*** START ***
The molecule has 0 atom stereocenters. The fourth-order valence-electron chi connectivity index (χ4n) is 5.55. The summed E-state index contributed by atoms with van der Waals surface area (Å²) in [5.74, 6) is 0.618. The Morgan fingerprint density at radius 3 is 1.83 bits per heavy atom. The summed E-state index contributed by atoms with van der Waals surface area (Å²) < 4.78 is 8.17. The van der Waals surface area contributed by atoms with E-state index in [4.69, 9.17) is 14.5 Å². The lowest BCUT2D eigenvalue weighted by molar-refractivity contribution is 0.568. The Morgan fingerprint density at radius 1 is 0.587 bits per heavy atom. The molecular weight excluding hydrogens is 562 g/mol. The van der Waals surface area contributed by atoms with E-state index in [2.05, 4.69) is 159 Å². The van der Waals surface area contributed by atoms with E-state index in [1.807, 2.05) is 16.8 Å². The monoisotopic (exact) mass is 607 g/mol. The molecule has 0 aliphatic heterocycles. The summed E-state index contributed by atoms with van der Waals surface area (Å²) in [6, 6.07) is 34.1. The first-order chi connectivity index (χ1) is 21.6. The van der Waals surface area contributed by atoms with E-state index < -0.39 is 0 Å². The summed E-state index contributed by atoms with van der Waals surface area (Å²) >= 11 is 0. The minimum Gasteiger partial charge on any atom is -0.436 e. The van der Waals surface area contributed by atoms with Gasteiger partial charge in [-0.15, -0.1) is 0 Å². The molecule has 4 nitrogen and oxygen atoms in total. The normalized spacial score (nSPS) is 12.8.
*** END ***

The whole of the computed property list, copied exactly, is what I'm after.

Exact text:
The molecule has 0 atom stereocenters. The fourth-order valence-electron chi connectivity index (χ4n) is 5.55. The summed E-state index contributed by atoms with van der Waals surface area (Å²) in [5.74, 6) is 0.618. The Morgan fingerprint density at radius 3 is 1.83 bits per heavy atom. The summed E-state index contributed by atoms with van der Waals surface area (Å²) < 4.78 is 8.17. The van der Waals surface area contributed by atoms with E-state index in [4.69, 9.17) is 14.5 Å². The lowest BCUT2D eigenvalue weighted by molar-refractivity contribution is 0.568. The Morgan fingerprint density at radius 1 is 0.587 bits per heavy atom. The molecular weight excluding hydrogens is 562 g/mol. The van der Waals surface area contributed by atoms with E-state index in [2.05, 4.69) is 159 Å². The van der Waals surface area contributed by atoms with E-state index in [1.807, 2.05) is 16.8 Å². The monoisotopic (exact) mass is 607 g/mol. The molecule has 0 aliphatic heterocycles. The summed E-state index contributed by atoms with van der Waals surface area (Å²) in [6, 6.07) is 34.1. The first-order chi connectivity index (χ1) is 21.6. The van der Waals surface area contributed by atoms with E-state index < -0.39 is 0 Å². The summed E-state index contributed by atoms with van der Waals surface area (Å²) >= 11 is 0. The minimum Gasteiger partial charge on any atom is -0.436 e. The van der Waals surface area contributed by atoms with Gasteiger partial charge in [-0.15, -0.1) is 0 Å². The molecule has 4 nitrogen and oxygen atoms in total. The normalized spacial score (nSPS) is 12.8.